Investors should reduce holdings of riskier municipal-bond holdings after the strongest rally for speculative debt since 2009, according to Morgan Stanley.
Slowing bond issuance and demand for tax-free securities have pushed investors in the $3.7 trillion market toward higher-yielding assets as benchmark interest rates are close to 11-month lows. Junk-rated local debt has gained about 9 percent in 2014, the strongest start to a year since a 15.7 percent return in the same period of 2009, Barclays Plc data show. The broader market has rallied 5.7 percent this year.
The potential is diminishing for speculative-grade bonds to keep beating the market, said Michael Zezas, chief muni strategist at Morgan Stanley in New York. High-yield debt will probably suffer more when demand slows and municipalities ramp up bond sales, he said.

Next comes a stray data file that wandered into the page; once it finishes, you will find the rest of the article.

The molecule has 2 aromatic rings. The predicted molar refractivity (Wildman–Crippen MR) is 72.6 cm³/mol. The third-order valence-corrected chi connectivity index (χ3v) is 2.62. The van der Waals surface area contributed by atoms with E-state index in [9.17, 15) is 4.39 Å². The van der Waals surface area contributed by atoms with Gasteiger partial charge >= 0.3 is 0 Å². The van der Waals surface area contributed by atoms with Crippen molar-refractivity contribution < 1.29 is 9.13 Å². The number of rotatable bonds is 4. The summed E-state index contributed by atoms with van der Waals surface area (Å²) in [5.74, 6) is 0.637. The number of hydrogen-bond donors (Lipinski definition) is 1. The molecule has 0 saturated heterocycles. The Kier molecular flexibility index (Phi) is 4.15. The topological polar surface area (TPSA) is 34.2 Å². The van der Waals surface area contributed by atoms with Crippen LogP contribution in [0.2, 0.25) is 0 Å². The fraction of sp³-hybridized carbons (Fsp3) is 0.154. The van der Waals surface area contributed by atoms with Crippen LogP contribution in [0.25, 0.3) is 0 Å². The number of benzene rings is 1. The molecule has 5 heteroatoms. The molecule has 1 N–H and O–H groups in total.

“For some of these riskier trades that have done well, there are only marginal benefits” going forward, Zezas said in an interview.
Investors holding high-yield munis should “move from overweight to neutral” relative to their benchmarks, Zezas said in a report released yesterday.
Junk securities are ranked below Baa3 by Moody’s Investors Service or lower than BBB- by Standard & Poor’s and Fitch Ratings.
Morgan Stanley joins Citigroup Inc. and Vanguard Group Inc. in questioning the sustainability of the muni rally. The market suffered its worst losses since 2008 last year, and Zezas in December forecast a second year of declines. He said in March that returns were poised to “cool off.”
Zezas said he doesn’t have a specific timeframe on when the high-yield muni outperformance will end.
To contact the editors responsible for this story: Stephen Merelman at email@example.com Mark Tannenbaum, Alan Goldstein